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WELCOME TO EARTH-4

A Column by J. Torrey McClain

Around this time last year, my good friend Steve suggested that we check out A Girl Walks Home Alone at Night (2014) at the Silent Movie Theater here in Los Angeles and I had no clue what it was.  I briefly checked the description, saw a positive Metacritic score and thought to myself, “Why the heck not?”  I ended up seeing a fantastic slow-burning film that made the vampire genre fresh.  I also saw one of the best images to portray a character in a long time.

Early in the film, the co-protagonist girl vampire decides to go home with a drug dealer who had previously threatened the other protagonist as well as a local streetwalker.  As he bursts into his lair, he walks by a large fish tank and gives it a smack.  Seconds later he’s doing lines of cocaine on a glass table, a mounted deer head and a mounted antelope head on the wall behind him, before turning on the annoying techno.  He sits on a couch draped with a blanket of what looks like tigers that would jump out under black light.  In the corner there is a hookah.  As the girl vampire explores the rest of the pad, she finds a set of drums just below a large marijuana leaf poster.  I laughed to myself as I immediately realized I had in those brief seconds already characterized this asshole in my mind with no redeeming qualities.  Sure, the actions earlier helped, but that apartment spoke to me clearly and it screamed into my brain “HE IS A DOUCHEBRO.”

douchebro

Those items and that music might not mean the same thing to every person.  Maybe to others they see a seedy drug-dealing criminal.  Some may see a guy that is definitely more current in his musical taste than I (as Clem Snide and The Replacements play as I write.)  Others may see an advocate for marijuana besides business reasons that has been stigmatized due to its frequent use by hippies and non-WASPs.  (I put myself in the advocate camp, by the way, as the criminalization and the imprisonment of many people in jail due to marijuana related offenses seems to be one of the many effects of the inherent racism in our justice system.  But, that’s for another discussion at another time by others much more qualified than I.  Check out Deray McKesson on Twitter to start your journey on that front or some of the great essays in The Atlantic by Ta-Nehisi Coates, the soon-to-be author of the Marvel comic Black Panther).  I just know that for my viewpoint, the more the scene unfolded, the more it verified my judgment.

Such is the magic of great set design.  As a background actor, I get to see lots of set design up close.  Items might not show up distinctly on camera, but choices get made in the costume, prop and set departments that impact the feel of a scene.  The care that the professionals take in these aspects of filmed entertainment mesmerizes me more than most things.

I’ve seen pictures of coal miners on the wall in a pizza parlor scene in Justified.  I’ve seen “fingernail clippings” of a serial killer in a Ziploc bag on CSI.  I’ve worn period costumes, jackets from the 80s and my own wardrobe to try to fit into different times in the past 40 years.  I’ve carried drink glasses and smoked cigars to make a scene feel more realistic.  Part of the fun of walking on a new set is looking to see backlots used again and again with different decorations to make the location feel unique again.  From paintings on walls to signs in windows, the design ranks easily as my favorite thing to observe on set.  A Girl Walks Home Alone at Night provided a perfect example for me to discuss it and to show some of my pictures from various locations and sets.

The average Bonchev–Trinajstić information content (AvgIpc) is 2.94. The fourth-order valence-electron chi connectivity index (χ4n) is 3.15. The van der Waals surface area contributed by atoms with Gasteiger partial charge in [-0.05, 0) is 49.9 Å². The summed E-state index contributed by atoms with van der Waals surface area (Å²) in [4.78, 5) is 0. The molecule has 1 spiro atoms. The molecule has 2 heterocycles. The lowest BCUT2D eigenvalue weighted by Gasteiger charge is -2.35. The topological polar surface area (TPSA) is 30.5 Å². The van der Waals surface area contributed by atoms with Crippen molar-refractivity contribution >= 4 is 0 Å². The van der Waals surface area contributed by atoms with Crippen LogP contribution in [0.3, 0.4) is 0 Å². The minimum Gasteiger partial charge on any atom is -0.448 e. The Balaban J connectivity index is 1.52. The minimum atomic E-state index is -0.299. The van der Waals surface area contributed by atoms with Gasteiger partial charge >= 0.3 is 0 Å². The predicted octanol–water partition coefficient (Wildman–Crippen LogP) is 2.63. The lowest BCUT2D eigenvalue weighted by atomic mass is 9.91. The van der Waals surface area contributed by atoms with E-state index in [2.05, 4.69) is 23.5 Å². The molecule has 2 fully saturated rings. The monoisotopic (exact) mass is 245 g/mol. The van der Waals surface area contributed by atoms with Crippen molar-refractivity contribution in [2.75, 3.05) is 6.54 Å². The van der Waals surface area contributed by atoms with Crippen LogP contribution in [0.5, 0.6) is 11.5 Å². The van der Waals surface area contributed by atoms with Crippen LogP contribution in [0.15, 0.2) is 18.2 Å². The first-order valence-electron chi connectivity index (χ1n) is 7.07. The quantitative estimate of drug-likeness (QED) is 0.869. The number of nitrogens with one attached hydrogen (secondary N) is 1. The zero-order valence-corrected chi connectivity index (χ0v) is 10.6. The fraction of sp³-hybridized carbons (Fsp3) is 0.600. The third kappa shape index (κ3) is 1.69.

McClain A

The first picture is one of the many fliers posted around Greendale Community College on Community.  There’s something that tickles me about flag football between the Karate Kid Club and the Disco Club.

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The second picture also comes from Community and concerns the Straight A’s of education.  Of course, number three is Greendale’s vaunted air-conditioning program.

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The third picture comes from a location for Android Cop where I played a ruffian.  The location is an old factory that is perfect for a post-apocalyptic setting.

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The fourth picture comes from a movie that has a jail scene.  At this jail, make sure you don’t play musical chairs.

jail

The fifth picture is another shot from the jail location.  In this film, I will be a background prison guard.

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The sixth picture is a model from the CSI episode “Merchants of Menace.”  It is one of the items on display at the convention of “murderabilia.”

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The seventh picture has more “murderabilia” from “Merchants of Menace.”  The pentagram and the dog-like gimp mask captured my eye.

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The eighth and final picture comes from Parks and Recreation.  It’s one of the many murals from the show, all of which are damn funny, but this one where they burn a magician at the stake is the least offensive out of context.

 

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